20. The Patent Box deduction
If your small business has patented products or inventions and makes a profit off those patents, then you can reduce your Corporation Tax to 10%.
The relevant income must come by specific categories, including licensing or selling patent rights, selling patented products, patent infringement income, damages or compensation from patent rights or a patented manufacturing procedure or tool.
21. Small business rate relief
Depending on the rateable value of the property your small business operates from, you can be eligible for small business rate relief.
To claim this relief, your property needs to have a rateable value of less than £15,000, and your business must only use that one property.
You won’t pay business rates if your property has a rateable value of £12,000 or less.
For properties between £12,001 and £15,000, the relief decreases gradually from 100% to 0%.
22. Business insurance
As a small business owner, you are eligible to deduct your business insurance costs on your tax return. Business insurance include office equipment, D&O insurance,
23. Cost of decorating the office
The cost of decorating your small business premises will be tax allowable.
This includes items like paintings and antiques that you use to decorate areas seen by customers and the general public.
You will be required to make a business case for the expenditure, and more oversized items will get relief only under the capital allowances system, but, nevertheless, the scope exists for some significant deductions to be claimed.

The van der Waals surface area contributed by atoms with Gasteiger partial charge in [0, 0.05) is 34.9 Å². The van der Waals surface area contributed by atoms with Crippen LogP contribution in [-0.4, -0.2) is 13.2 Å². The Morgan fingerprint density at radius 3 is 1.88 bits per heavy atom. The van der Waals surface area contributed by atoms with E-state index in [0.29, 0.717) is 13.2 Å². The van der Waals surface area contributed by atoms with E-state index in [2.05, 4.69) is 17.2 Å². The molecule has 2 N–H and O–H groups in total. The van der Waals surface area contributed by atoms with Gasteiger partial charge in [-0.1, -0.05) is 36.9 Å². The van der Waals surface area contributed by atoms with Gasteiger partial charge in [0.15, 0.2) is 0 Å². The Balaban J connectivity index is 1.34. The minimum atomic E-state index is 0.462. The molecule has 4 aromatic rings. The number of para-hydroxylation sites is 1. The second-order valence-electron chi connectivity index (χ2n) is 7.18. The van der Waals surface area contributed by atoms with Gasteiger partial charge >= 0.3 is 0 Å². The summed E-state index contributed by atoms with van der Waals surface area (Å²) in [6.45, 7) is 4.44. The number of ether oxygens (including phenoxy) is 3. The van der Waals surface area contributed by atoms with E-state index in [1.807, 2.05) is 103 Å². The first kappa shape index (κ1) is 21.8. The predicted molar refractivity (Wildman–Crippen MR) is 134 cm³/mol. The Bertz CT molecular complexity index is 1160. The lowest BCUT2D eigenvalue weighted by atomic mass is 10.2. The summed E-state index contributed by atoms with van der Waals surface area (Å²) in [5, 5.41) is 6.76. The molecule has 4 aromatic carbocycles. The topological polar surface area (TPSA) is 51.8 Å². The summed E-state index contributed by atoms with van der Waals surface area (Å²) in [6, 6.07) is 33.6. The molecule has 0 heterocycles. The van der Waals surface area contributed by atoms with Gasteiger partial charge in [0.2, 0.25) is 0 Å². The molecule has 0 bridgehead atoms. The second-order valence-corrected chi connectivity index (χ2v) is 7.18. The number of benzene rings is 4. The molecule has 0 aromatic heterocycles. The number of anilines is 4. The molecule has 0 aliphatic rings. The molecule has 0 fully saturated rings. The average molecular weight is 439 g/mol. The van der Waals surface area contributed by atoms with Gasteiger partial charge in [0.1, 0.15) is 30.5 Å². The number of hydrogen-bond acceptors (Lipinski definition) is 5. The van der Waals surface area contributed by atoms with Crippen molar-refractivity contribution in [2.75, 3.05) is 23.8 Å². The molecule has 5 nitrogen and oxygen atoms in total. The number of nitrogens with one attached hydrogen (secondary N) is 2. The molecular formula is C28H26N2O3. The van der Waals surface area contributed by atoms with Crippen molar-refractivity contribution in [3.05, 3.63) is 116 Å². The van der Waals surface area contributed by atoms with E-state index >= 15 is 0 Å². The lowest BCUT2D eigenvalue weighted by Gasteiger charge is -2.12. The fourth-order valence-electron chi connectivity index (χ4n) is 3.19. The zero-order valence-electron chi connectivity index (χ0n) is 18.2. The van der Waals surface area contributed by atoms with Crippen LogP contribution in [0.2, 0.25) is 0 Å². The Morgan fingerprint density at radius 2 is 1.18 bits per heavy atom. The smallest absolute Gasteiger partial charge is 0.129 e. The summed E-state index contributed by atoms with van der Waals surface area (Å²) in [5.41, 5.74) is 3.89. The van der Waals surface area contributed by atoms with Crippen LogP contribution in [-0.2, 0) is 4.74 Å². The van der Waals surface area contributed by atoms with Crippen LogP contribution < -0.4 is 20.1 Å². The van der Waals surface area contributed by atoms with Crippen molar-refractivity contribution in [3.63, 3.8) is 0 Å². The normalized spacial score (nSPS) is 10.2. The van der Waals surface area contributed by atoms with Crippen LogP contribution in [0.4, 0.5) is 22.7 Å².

24. Staff Parties
The cost of staff parties and any other type of staff entertaining is generally deductible.
Normally, this will cover the annual dinner or Xmas party.
An annual cost of any staff functions is kept to £150 per head inclusive of VAT, so there will be no taxable benefits for the employees either.
Staff party allowance can be used to exempt one or more business functions each year, provided the total cost does not exceed £150 per head.
25. SEIS and EIS
Although none of the schemes will give your small business any tax relief, they incentivise potential investors with attractive tax breaks.
With this list of small business tax deductions, you’ll be well on your way to saving on your taxes.
However, deductions can be tricky; it’s always beneficial to consult small business accountants or tax advisors for any questions that might arise to ensure you are on the right side of all applicable regulations.